Controllability describes whether a person feels actively in control of the cause. Failing at a task one thinks one cannot control can lead to feelings of humiliation, shame, and/or anger.
How Self-Efficacy Affects Human Function
Theoretical Model of Behavioral Change
Writing studies research indicates a strong relationship linking perceived self-efficacy to motivation and performance outcomes.
One of the factors most commonly associated with self-efficacy in writing studies is motivation. Motivation is often divided into two categories: extrinsic and intrinsic. McLeod suggests that intrinsic motivators tend to be more effective than extrinsic motivators because students then perceive the given task as inherently valuable. Additionally, McCarthy, Meier, and Rinderer explain that writers who are intrinsically motivated tend to be more self-directed, take active control of their writing, and see themselves as more capable of setting and accomplishing goals. Furthermore, writing studies research indicates that self-efficacy influences student choices, effort, persistence, perseverance, thought patterns, and emotional reactions when completing a writing assignment. Students with a high self-efficacy are more likely to attempt and persist in unfamiliar writing tasks.
Self-efficacy has often been linked to students' writing performance outcomes. More so than any other element within the cognitive-affective domain, self-efficacy beliefs have proven to be predictive of performance outcomes in writing. In order to assess the relationship between self-efficacy and writing capabilities, several studies have constructed scales to measure students' self-efficacy beliefs. The results of these scales are then compared to student writing samples. The studies included other variables, such as writing anxiety, grade goals, depth of processing, and expected outcomes. However, self-efficacy was the only variable that was a statistically significant predictor of writing performance.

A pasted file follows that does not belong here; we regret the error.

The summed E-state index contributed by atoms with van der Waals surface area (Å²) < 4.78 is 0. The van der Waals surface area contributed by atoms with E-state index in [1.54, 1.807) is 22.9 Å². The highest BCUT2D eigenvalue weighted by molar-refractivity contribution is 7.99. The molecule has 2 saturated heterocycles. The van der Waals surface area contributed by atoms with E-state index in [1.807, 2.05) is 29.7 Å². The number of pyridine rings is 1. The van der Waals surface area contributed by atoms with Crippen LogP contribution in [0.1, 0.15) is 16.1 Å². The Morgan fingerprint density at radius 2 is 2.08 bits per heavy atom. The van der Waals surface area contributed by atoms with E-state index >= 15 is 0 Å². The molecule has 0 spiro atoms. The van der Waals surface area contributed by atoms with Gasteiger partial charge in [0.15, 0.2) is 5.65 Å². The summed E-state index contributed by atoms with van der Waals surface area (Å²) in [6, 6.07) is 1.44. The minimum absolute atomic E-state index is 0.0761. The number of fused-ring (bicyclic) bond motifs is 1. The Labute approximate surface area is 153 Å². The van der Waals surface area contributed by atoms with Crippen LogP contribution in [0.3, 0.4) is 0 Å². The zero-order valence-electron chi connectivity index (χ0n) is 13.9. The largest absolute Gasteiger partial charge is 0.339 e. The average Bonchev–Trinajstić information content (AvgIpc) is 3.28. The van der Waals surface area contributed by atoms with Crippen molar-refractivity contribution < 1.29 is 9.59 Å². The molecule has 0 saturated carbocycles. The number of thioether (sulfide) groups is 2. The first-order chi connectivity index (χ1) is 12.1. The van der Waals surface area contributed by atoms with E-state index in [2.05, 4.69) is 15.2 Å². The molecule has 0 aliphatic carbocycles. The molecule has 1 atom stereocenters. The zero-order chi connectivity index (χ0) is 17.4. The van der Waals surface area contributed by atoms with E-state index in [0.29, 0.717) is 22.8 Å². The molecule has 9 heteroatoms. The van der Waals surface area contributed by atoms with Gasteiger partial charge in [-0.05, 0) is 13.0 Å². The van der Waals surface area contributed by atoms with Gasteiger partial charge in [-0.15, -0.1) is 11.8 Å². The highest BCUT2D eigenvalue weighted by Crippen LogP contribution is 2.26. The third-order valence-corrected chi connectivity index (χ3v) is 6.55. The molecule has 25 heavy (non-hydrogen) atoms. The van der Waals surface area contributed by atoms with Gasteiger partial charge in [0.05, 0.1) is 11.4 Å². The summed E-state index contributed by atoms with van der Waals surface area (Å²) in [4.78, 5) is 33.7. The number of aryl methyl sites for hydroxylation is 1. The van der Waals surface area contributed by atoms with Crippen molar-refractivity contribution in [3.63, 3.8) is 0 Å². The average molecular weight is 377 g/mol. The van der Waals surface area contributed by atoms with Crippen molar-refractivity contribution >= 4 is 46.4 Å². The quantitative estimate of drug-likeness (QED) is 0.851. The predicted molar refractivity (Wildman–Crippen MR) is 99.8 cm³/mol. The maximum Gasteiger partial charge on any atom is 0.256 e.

A strong negative relationship has been suggested between levels of speech anxiety and self-efficacy.
As the focus of healthcare continues to transition from the medical model to health promotion and preventive healthcare, the role of self-efficacy as a potent influence on health behavior and self-care has come under review. According to Luszczynska and Schwarzer, self-efficacy plays a role in influencing the adoption, initiation, and maintenance of healthy behaviors, as well as curbing unhealthy practices.
Healthcare providers can integrate self-efficacy interventions into patient education. One method is to provide examples of other people acting on a health promotion behavior and then work with the patient to encourage their belief in their own ability to change.. Furthermore, when nurses followed-up by telephone after hospital discharge, individuals with chronic obstructive pulmonary disease (COPD) were found to have increased self-efficacy in managing breathing difficulties. In this study, the nurses helped reinforce education and reassured patients regarding their self-care management techniques while in their home environment.
At the National Kaohsiung First University of Science and Technology in Taiwan, researchers investigated the correlations between general Internet self-efficacy (GISE), Web-specific self-efficacy (WSE), and e-service usage. Researchers concluded that GISE directly affects the WSE of a consumer, which in turn shows a strong correlation with e-service usage. These findings are significant for future consumer targeting and marketing.
Furthermore, self-efficacy has been included as one of the four factors of core self-evaluation, one's fundamental appraisal of oneself, along with locus of control, neuroticism, and self-esteem. Core self-evaluation has shown to predict job satisfaction and job performance.
Researchers have also examined self-efficacy in the context of the work–life interface. Chan et al. (2016) developed and validated a measure "self-efficacy to regulate work and life" and defined it as "the belief one has in one’s own ability to achieve a balance between work and non-work responsibilities, and to persist and cope with challenges posed by work and non-work demands" (p. 1758). Specifically, Chan et al. (2016) found that "self-efficacy to regulate work and life" helped to explain the relationship between work–family enrichment, work–life balance, and job satisfaction and family satisfaction. Chan et al. (2017) also found that "self-efficacy to regulate work and life" assists individuals to achieve work–life balance and work engagement despite the presence of family and work demands.